Doors remain closed for Navajo Nation casinos over coronavirus concerns

Noel Lyn Smith
Farmington Daily Times

FARMINGTON — The Navajo Nation Gaming Enterprise is keeping its four casinos closed until April 30 over ongoing COVID-19 concerns and efforts to keep the public safe.

Brian Parrish, interim CEO for the enterprise, announced in a video posted on the enterprise's Facebook page that the establishments will remain closed beyond the initial closure date of April 6.

"We decided to do this because we want to make sure that we're making every effort to support our nation, and the states and the communities, in their efforts to preserve and protect the safety, health and general welfare of all the population and for us, especially with our team members, the Navajo people and all of our guests," Parrish said.

The enterprise stopped gaming operations on March 17 at the Northern Edge Casino in Upper Fruitland, Flowing Water Casino in Hogback, Fire Rock Casino near Gallup and Twin Arrows Casino Resort near Flagstaff, Arizona.

Coronavirus impact:Navajo Nation extends closure order through April

Parrish made the announcement a day after an executive order to keep tribal government offices closed to April 26 over public health concerns for COVID-19.

The order does allow essential personnel to report to work sites but orders entities such as casinos to follow the requirement that tribal members stay at home to limit the spread of COVID-19.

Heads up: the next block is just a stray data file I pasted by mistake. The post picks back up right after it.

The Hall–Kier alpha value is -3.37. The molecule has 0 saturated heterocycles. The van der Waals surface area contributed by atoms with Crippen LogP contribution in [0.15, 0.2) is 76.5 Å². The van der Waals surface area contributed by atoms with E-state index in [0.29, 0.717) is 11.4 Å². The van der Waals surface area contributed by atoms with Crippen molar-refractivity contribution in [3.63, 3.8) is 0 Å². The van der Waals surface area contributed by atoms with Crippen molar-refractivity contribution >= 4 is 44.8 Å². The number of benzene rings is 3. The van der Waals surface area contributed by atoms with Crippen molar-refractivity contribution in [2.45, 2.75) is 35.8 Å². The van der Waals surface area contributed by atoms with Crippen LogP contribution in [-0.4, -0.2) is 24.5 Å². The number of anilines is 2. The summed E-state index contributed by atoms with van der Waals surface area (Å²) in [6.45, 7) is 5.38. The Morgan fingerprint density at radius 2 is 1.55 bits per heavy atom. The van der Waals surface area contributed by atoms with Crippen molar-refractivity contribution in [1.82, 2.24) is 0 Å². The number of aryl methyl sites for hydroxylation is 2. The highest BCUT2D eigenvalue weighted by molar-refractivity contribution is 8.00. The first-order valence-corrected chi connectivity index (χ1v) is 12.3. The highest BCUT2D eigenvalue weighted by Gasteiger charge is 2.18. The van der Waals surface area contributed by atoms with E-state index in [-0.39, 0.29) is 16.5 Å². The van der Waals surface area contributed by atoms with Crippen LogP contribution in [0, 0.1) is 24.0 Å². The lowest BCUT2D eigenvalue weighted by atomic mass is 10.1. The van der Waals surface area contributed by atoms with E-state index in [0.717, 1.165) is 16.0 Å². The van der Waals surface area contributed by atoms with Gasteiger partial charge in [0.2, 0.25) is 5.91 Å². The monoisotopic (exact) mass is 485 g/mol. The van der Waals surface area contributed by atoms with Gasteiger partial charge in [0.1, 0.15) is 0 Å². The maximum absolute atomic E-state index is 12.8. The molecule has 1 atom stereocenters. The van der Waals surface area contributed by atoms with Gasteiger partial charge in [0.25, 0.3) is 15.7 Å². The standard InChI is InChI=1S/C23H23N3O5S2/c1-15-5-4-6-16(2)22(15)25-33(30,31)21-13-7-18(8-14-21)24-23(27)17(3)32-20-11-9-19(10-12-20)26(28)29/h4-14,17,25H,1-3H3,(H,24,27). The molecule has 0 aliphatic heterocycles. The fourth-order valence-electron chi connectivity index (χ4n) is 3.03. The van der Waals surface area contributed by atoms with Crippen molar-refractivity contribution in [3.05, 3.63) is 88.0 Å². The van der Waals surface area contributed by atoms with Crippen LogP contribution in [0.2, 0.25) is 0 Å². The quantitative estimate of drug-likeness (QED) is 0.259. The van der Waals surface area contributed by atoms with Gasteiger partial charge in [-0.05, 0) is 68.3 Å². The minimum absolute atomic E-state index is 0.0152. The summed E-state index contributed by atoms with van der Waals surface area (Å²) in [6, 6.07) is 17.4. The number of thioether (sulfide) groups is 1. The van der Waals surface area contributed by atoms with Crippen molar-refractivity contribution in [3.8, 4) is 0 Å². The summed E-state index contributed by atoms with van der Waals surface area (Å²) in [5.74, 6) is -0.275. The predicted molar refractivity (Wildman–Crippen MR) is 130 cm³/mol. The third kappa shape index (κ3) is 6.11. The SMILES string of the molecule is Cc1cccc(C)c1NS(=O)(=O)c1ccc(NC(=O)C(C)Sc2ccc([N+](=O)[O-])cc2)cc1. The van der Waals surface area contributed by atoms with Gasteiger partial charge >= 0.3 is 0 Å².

Barriers block vehicle access to Fire Rock Casino near Gallup. The casino has been closed since March 17 due to public health emergency orders over COVID-19.

The number of confirmed cases of COVID-19 reached 214 on April 1, and the total number of deaths remain at seven, the Navajo Department of Health and Navajo Area Indian Health Service reported.

The increase in cases were reported in Navajo and Coconino counties, both in Arizona, according to information released by the Navajo Health Command Operations Center.

The operations center reported that Kayenta in Navajo County and Tuba City in Coconino County "are being heavily impacted" by COVID-19.

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Another gaming facility, SunRay Park and Casino, has been closed since March 16 in accordance with the state public health emergency order to limit mass gatherings due to COVID-19.

The establishment, located between Farmington and Bloomfield, announced on April 1 that there will be no live horse racing this month.

"We are not able to speculate anything further until the order is lifted," a post on its Facebook page states about operations.

Noel Lyn Smith covers the Navajo Nation for The Daily Times. She can be reached at 505-564-4636 or by email at

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